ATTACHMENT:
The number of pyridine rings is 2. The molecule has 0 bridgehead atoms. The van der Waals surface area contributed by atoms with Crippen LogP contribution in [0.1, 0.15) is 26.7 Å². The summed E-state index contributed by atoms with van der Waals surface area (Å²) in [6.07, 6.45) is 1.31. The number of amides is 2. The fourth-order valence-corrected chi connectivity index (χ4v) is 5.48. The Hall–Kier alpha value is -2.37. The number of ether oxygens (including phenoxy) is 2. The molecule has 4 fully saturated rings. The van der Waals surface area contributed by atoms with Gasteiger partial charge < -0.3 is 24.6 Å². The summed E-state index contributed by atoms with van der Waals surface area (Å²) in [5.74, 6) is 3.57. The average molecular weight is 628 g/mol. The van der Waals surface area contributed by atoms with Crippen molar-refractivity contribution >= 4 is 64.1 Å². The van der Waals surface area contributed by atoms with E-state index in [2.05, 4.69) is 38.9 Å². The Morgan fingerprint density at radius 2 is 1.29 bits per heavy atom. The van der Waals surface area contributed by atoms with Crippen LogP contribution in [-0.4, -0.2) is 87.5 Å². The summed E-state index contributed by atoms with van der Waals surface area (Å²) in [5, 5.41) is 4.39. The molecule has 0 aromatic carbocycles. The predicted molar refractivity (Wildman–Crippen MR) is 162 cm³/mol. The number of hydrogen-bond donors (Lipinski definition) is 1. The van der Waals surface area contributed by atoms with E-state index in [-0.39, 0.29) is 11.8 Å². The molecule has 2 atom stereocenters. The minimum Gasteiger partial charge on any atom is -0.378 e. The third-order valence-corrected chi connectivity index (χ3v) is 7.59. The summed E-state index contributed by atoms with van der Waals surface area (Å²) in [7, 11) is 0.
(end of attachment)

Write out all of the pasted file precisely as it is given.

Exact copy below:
The number of pyridine rings is 2. The molecule has 0 bridgehead atoms. The van der Waals surface area contributed by atoms with Crippen LogP contribution in [0.1, 0.15) is 26.7 Å². The summed E-state index contributed by atoms with van der Waals surface area (Å²) in [6.07, 6.45) is 1.31. The number of amides is 2. The fourth-order valence-corrected chi connectivity index (χ4v) is 5.48. The Hall–Kier alpha value is -2.37. The number of ether oxygens (including phenoxy) is 2. The molecule has 4 fully saturated rings. The van der Waals surface area contributed by atoms with Gasteiger partial charge < -0.3 is 24.6 Å². The summed E-state index contributed by atoms with van der Waals surface area (Å²) in [5.74, 6) is 3.57. The average molecular weight is 628 g/mol. The van der Waals surface area contributed by atoms with Crippen molar-refractivity contribution >= 4 is 64.1 Å². The van der Waals surface area contributed by atoms with E-state index in [2.05, 4.69) is 38.9 Å². The Morgan fingerprint density at radius 2 is 1.29 bits per heavy atom. The van der Waals surface area contributed by atoms with Crippen LogP contribution in [-0.4, -0.2) is 87.5 Å². The summed E-state index contributed by atoms with van der Waals surface area (Å²) in [5, 5.41) is 4.39. The molecule has 0 aromatic carbocycles. The predicted molar refractivity (Wildman–Crippen MR) is 162 cm³/mol. The number of hydrogen-bond donors (Lipinski definition) is 1. The van der Waals surface area contributed by atoms with E-state index in [-0.39, 0.29) is 11.8 Å². The molecule has 2 atom stereocenters. The minimum Gasteiger partial charge on any atom is -0.378 e. The third-order valence-corrected chi connectivity index (χ3v) is 7.59. The summed E-state index contributed by atoms with van der Waals surface area (Å²) in [7, 11) is 0.